Biophysical modelling of coastal upwelling variability and circulation along the Tanzanian and Kenyan coasts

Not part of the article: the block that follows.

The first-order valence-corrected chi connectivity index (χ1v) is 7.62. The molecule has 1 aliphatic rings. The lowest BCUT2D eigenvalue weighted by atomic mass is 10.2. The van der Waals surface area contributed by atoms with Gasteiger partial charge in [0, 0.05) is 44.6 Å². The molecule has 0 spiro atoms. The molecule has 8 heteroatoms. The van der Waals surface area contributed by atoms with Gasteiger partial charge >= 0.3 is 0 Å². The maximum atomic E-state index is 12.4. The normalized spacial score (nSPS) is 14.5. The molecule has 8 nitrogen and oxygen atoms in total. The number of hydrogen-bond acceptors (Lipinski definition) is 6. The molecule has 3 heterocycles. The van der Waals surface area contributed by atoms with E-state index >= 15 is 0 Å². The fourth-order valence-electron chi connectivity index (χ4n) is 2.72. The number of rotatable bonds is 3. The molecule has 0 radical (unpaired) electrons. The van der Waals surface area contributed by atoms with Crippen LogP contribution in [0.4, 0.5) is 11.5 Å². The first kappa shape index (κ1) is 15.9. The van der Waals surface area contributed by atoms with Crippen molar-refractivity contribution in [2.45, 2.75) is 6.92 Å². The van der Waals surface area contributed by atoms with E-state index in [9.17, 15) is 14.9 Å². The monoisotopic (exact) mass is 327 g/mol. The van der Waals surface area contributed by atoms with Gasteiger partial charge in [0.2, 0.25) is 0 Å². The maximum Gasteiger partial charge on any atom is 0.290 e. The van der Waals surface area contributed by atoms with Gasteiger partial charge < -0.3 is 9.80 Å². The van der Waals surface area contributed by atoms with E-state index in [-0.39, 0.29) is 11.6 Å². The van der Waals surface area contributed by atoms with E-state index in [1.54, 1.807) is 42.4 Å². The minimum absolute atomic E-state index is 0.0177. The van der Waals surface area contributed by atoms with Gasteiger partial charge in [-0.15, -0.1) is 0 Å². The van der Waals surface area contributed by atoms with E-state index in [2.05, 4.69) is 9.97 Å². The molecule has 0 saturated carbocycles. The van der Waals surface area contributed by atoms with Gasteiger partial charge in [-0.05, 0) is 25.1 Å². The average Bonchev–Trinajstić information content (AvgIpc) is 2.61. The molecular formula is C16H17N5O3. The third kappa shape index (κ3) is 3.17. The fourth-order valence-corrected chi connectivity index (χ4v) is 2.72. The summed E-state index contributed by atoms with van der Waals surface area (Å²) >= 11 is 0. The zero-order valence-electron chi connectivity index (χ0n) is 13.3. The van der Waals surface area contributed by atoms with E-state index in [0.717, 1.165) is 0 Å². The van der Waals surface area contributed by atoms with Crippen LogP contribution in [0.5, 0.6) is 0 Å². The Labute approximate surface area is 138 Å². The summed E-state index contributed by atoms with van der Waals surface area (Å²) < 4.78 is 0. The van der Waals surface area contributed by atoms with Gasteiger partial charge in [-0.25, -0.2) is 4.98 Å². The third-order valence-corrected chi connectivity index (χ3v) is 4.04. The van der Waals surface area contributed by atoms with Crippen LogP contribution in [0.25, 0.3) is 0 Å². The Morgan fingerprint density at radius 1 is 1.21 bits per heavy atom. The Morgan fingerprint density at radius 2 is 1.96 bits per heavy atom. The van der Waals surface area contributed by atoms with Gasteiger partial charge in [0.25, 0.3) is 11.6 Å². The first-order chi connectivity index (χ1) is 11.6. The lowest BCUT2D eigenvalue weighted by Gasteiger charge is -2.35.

Ocean circulation, upwelling phenomena and chlorophyll-a concentrations were investigated within the framework of numerical model simulations with 1/12° nested horizontal grid-size, in the tropical western Indian Ocean, along the coasts of Tanzania and Kenya. Ekman driven upwelling exhibited high levels of spatial and temporal variability in the region, characterized by a more vigorous occurrence/intensification during the Northeast than the Southwest Monsoon season. A similar trend was observed for chlorophyll-a distribution, but with an additional strong contribution during the inter-monsoon period from March to April. Trend analysis of a SST-derived coastal upwelling index (CUI) computed over the Pemba Channel and offshore of the East African Coastal Current (EACC), for 24 years (1990 - 2013), revealed a general linear relation of the form CUI(yr) = 2.4x10-7yr – 285, with a steady small annual increase of the upwelling phenomena by 0.0024/year ≃ 4% during the whole period of the simulation, which could be attributed to documented increasing trends of wind intensity and water volume transport in the region. The CUI exhibited the two most dominant peaks of variabilities on the range of annual and semi-annual timescales. The wind-stress southward component and the easting/westing veering of the northward EACC at 6°S revealed that these parameters were moderate and significantly correlated with the CUI (r = - 0.53 and 0.52, p<0.05) respectively, further suggesting its intensification during the Northeast Monsoon season.
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